Most insurance agents are happy to reassure you they’re selling you a great policy, but there’s no getting around the conflict of interest.

Confessions Of A Former Agent

At the beginning of my career as a financial planner, I made my living selling various investment and insurance products, which gave me personal experience regarding the motivations that drive sales.

At one point I recall that fully one third of my commission revenue was a result of permanent life insurance and annuity sales. For every dollar that was placed in these products, the commission rate far exceeded those earned for the sale of term insurance, mutual funds, stocks, and bonds.

I was not the only one who benefitted from selling high-commission products. The brokerage and insurance firms I worked for earned a higher profit on these products as well. The client was getting hit not only with high commissions, but also higher internal costs that contributed to fat profit margins for the firms.

A novice insurance agent is generally not overly analytical when evaluating policies. They are immersed in a corporate culture that encourages the sale of permanent policies above all else, and are not experienced enough to uncover hidden costs. Many agents and brokers are willing to overlook the high costs (to their client) of these policies and annuities and are sometimes unaware of them altogether. Most are talented at building rapport with prospective clients; and many are very good at gaining trust and in persuading clients to buy. Those skill sets do not always coincide with analytical ability, however.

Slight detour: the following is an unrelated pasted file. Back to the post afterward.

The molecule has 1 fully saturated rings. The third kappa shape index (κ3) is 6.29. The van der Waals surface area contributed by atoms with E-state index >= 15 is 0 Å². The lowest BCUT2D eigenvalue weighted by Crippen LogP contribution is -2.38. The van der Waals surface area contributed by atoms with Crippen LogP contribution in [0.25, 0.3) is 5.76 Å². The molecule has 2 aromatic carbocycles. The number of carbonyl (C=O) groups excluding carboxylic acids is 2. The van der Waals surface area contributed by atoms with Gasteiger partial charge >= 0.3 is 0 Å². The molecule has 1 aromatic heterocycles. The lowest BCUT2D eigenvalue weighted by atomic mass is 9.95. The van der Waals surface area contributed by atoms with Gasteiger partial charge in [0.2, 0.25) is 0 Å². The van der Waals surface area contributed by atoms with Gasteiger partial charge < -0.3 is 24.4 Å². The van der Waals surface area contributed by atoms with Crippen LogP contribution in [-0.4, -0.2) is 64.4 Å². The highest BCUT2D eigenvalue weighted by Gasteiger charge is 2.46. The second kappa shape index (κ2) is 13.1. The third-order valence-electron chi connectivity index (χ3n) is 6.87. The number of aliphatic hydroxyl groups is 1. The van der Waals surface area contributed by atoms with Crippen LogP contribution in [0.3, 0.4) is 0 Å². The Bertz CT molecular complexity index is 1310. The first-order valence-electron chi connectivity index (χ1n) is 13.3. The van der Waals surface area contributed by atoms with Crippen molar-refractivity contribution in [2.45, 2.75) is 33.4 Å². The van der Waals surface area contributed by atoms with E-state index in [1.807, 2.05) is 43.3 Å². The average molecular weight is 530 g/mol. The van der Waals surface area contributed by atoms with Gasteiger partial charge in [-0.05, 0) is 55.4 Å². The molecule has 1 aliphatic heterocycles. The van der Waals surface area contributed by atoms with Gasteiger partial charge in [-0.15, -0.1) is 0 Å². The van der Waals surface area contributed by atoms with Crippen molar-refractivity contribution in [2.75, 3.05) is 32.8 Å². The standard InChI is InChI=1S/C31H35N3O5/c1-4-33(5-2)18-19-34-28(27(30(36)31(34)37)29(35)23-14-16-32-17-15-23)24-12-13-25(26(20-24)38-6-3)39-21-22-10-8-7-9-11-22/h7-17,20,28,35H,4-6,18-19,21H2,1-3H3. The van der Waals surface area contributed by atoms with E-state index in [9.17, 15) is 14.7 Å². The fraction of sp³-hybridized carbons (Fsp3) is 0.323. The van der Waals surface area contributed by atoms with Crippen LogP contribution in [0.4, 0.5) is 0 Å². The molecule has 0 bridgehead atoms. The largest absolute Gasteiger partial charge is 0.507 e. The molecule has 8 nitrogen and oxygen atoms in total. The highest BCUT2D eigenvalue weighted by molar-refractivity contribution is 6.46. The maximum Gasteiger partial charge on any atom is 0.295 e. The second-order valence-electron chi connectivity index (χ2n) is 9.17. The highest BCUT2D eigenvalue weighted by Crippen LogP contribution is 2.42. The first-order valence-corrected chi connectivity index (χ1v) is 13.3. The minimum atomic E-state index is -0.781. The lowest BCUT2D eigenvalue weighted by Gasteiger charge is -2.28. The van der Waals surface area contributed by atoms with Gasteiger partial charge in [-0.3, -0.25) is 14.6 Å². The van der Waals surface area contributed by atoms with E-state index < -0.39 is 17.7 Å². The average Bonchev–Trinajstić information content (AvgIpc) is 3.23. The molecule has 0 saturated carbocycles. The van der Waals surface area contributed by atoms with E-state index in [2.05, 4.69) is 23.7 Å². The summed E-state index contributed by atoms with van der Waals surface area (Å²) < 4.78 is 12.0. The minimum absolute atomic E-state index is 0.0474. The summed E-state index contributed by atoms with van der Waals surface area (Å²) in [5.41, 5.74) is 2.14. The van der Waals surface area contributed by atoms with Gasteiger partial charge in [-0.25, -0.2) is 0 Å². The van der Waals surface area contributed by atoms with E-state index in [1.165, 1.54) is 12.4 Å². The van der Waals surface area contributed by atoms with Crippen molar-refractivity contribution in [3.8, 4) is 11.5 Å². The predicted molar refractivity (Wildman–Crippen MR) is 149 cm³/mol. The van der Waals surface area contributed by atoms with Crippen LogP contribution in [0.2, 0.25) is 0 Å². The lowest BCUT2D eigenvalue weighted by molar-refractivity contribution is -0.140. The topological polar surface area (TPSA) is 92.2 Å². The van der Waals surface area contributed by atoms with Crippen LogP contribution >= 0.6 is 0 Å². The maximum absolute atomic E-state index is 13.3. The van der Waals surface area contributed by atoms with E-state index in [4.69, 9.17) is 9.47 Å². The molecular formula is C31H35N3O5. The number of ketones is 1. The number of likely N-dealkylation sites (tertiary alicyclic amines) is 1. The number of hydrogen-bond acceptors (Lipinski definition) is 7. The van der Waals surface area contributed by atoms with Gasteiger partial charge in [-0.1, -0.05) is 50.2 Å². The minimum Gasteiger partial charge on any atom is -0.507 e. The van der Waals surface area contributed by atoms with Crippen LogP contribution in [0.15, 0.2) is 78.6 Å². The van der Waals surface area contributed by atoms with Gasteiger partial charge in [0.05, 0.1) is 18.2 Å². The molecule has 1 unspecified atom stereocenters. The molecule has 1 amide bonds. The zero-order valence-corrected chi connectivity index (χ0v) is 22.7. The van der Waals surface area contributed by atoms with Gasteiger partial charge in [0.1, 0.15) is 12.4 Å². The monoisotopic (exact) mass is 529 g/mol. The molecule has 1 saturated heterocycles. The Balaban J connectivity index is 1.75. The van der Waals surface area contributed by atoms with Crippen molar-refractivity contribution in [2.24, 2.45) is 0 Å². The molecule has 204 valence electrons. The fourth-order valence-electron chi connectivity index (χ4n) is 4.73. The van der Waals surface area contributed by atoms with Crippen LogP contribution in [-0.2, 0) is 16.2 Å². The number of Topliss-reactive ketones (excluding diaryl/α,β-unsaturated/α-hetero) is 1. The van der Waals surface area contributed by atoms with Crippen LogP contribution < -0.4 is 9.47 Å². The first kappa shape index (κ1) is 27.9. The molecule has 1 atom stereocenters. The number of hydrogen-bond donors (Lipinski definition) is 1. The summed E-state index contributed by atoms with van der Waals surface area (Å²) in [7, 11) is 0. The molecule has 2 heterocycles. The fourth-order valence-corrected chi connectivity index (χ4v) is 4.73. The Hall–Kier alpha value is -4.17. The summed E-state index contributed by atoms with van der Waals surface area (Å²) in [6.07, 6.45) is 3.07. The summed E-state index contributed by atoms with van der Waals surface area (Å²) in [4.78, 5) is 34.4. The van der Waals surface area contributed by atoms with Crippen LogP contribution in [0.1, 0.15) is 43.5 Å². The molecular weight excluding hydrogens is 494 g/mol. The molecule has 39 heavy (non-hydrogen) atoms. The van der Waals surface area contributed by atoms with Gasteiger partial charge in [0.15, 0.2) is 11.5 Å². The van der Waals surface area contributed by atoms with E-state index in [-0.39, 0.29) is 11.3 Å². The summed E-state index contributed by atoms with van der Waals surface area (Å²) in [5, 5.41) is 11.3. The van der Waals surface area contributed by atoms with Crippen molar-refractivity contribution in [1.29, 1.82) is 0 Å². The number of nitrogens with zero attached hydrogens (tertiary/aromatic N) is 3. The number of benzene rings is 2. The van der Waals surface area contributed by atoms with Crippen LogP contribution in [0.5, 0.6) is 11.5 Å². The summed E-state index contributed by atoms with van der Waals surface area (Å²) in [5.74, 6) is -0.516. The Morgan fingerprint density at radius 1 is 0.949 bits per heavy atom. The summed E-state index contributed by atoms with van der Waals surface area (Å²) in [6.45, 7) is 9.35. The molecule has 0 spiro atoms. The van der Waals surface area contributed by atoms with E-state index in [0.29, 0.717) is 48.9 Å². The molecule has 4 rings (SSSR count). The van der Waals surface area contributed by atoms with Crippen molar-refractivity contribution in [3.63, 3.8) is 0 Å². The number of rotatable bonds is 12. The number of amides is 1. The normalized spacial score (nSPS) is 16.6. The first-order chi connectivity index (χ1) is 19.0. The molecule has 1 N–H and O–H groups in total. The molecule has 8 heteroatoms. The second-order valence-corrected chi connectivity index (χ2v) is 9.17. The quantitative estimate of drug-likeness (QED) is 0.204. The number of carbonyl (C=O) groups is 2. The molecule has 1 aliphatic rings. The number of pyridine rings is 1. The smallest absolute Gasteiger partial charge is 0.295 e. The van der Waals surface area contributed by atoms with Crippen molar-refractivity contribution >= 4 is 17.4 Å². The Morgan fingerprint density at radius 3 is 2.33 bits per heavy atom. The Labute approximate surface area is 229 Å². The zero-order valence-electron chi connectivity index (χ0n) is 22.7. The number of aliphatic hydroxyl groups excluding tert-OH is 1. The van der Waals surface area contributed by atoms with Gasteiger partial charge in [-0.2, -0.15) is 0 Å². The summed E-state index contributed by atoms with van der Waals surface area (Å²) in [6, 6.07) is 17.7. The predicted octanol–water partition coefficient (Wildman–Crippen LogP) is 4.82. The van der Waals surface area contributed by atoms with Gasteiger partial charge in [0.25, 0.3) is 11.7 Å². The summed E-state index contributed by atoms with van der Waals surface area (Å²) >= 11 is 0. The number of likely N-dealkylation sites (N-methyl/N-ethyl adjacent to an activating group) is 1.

Even those with analytical prowess seldom use it in the early years of a sales career. They become so focused on the primary goal of sales, that there is little energy left for anything else. In essence, novice life insurance agents believe the sales pitch themselves. Some stay in the sales career for the long term; continuing to believe that every prospect needs copious amounts of what they are selling.

Others begin to figure out that it is not in the best interests of their clients to be obtaining insurance advice from agents with judgment clouded by dollar signs. They begin to understand that the high costs and unsuitable sales are actually harming those who trust them. I attempted to overcome the conflict of interest by carefully assessing each situation for suitability; foregoing the lucrative practice of selling permanent insurance to anyone with a pulse.

This can be exceedingly difficult when your living depends upon commission revenue. I suspect that when an agent looks into a mirror and asks themselves whether a permanent policy or annuity is being proposed for the benefit of the client or for their own benefit, they struggle with the truthful answer. I know I did.

Why You Should Choose Fee-Only Advisors

But there is a better way. An unbiased, fee-only advisor can evaluate the need for life insurance, and can advise clients to apply for no-load permanent life insurance and annuities. From a compensation standpoint, the fee-only advisor is agnostic as to what type of product the client owns. This eliminates the conflict of interest and frees up the fee-only advisor to give honest, objective advice regarding insurance and annuities.

The results for clients are positive, to say the least. Here’s why: